Canine bites can be as unfortunate for the owner of a dog as they are for the victim. Some states have incredibly strict liability laws when it comes to the behavior of a family pet.
In the state of Michigan, there are different laws that govern the way a dog bite is handled. Factors are considered like whether the dog has a history of this kind of attack, whether the bite stemmed from an owner’s carelessness, and whether the animal was provoked.
If you’re bitten by a dog, or if your pet bites someone else you need to know how those laws will affect your case. Keep reading to find out more.
One Bite Rules
In many states, an owner doesn’t have to relinquish a pet after the first time it has bitten someone. Instead, the incident is put on record and the dog is considered “demonstratively vicious”. At that point, the owner would be notified of the violent tendencies of the dog and would be liable for any further attacks.
But in Michigan, there isn’t a “one bite rule”. Under the law, a dog owner is liable for the first bite their dog takes as long as the victim was not provoking the dog and was lawfully on the property.
The only defense a dog owner has when their pet bites someone in Michigan is the provocation defense. You can be barred from recovering anything for your injuries if the court finds that the dog was pushed to act, even if it wasn’t intentional.
For example, if you were to step on a dog’s tail and it snapped at you, then you may not have a claim for your injuries. Any act that is considered to make a regular dog bite can be defined as provocation for this purpose.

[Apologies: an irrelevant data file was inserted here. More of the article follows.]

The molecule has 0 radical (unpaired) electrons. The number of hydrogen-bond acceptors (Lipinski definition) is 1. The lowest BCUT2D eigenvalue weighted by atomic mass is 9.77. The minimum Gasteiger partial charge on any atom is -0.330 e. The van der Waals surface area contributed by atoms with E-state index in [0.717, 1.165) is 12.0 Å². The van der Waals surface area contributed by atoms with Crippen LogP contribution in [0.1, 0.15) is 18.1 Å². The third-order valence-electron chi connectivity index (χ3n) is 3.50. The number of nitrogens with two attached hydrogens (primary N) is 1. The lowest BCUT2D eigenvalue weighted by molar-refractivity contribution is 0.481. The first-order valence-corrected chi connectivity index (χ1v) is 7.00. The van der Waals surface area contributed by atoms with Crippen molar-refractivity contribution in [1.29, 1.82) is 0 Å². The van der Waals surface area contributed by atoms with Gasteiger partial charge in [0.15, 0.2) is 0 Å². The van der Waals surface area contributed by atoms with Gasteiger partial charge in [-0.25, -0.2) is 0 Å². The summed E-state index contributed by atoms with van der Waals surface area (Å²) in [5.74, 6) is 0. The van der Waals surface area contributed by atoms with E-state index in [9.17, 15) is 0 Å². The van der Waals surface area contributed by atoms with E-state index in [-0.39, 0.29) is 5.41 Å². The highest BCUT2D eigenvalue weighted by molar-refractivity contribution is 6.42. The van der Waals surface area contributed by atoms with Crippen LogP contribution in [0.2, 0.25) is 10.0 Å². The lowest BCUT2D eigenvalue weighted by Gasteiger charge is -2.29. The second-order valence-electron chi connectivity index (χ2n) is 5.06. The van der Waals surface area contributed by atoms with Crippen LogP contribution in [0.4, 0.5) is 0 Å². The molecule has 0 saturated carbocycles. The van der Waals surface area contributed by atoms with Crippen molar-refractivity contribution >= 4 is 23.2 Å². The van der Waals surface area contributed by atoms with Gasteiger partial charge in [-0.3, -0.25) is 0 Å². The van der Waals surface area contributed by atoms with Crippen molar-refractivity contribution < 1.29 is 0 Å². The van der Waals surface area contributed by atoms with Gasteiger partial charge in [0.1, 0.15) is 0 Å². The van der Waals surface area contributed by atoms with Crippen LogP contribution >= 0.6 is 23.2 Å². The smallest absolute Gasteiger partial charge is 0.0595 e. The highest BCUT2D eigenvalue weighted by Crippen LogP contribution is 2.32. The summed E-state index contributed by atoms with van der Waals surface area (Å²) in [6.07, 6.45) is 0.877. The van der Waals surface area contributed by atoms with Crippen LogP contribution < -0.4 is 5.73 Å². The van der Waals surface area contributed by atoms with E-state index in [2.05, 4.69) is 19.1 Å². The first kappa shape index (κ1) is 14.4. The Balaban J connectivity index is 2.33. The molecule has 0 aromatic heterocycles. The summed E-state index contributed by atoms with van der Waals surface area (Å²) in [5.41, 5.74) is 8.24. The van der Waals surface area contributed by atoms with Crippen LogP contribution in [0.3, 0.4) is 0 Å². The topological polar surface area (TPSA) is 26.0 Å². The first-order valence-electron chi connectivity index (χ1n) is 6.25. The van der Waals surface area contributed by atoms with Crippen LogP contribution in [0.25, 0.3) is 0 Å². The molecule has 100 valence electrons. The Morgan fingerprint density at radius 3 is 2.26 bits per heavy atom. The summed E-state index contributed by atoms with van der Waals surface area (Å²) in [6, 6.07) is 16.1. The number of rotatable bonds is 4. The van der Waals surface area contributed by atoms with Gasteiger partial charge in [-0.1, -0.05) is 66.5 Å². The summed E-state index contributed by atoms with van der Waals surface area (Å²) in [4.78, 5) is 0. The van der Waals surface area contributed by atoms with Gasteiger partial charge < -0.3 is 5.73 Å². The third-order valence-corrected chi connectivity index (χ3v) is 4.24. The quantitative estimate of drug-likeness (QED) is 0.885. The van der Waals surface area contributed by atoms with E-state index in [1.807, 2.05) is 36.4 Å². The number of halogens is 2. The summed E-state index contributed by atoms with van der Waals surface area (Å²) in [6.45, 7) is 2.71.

Unlawful Presence Defense
In order to recover for your injuries from a dog bite, you have to have been either on public land or on private property that you have been invited to.
If you are there to commit a crime or trespass, then you have no defense.
Circumstantial Reasoning for Canine Bite
Unfortunately, it doesn’t matter what the circumstances were surrounding canine bites. In the state of Michigan, it’s irrelevant whether or not you knew your pet could be dangerous.
You could have a pet that has been well behaved all its life but you will still be liable for the first mistake the dog makes.
Court cases for canine bites can go beyond the injury. Owners can be prosecuted for their negligence if they failed to take the steps necessary to secure or supervise their pet.
This could be as simple as not putting a leash on the dog, or not posting a sign warning of a dangerous pet in the house.
Pursuing a Case
Whether you have recently been injured by someone else’s pet, or you are facing litigation for your own pet’s mistake, you could use the advice of legal counsel.
Contact us today for a case evaluation.